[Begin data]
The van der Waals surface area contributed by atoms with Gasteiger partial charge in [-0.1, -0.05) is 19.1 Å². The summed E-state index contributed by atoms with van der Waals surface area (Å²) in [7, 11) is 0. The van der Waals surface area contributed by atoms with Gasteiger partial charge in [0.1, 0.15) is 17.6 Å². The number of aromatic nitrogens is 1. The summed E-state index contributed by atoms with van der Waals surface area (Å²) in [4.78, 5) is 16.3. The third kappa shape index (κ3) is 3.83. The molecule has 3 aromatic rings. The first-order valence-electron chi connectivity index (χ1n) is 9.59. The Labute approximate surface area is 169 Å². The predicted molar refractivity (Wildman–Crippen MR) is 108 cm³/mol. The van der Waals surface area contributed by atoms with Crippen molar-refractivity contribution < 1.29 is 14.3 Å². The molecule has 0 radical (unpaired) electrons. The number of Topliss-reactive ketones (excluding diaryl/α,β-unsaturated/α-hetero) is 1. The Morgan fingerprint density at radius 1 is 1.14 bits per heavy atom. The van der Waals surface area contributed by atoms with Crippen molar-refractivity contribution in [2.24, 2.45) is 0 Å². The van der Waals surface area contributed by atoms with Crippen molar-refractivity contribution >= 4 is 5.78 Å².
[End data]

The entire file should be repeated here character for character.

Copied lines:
The van der Waals surface area contributed by atoms with Gasteiger partial charge in [-0.1, -0.05) is 19.1 Å². The summed E-state index contributed by atoms with van der Waals surface area (Å²) in [7, 11) is 0. The van der Waals surface area contributed by atoms with Gasteiger partial charge in [0.1, 0.15) is 17.6 Å². The number of aromatic nitrogens is 1. The summed E-state index contributed by atoms with van der Waals surface area (Å²) in [4.78, 5) is 16.3. The third kappa shape index (κ3) is 3.83. The molecule has 3 aromatic rings. The first-order valence-electron chi connectivity index (χ1n) is 9.59. The Labute approximate surface area is 169 Å². The predicted molar refractivity (Wildman–Crippen MR) is 108 cm³/mol. The van der Waals surface area contributed by atoms with Crippen molar-refractivity contribution < 1.29 is 14.3 Å². The molecule has 0 radical (unpaired) electrons. The number of Topliss-reactive ketones (excluding diaryl/α,β-unsaturated/α-hetero) is 1. The Morgan fingerprint density at radius 1 is 1.14 bits per heavy atom. The van der Waals surface area contributed by atoms with Crippen molar-refractivity contribution in [2.24, 2.45) is 0 Å². The van der Waals surface area contributed by atoms with Crippen molar-refractivity contribution >= 4 is 5.78 Å².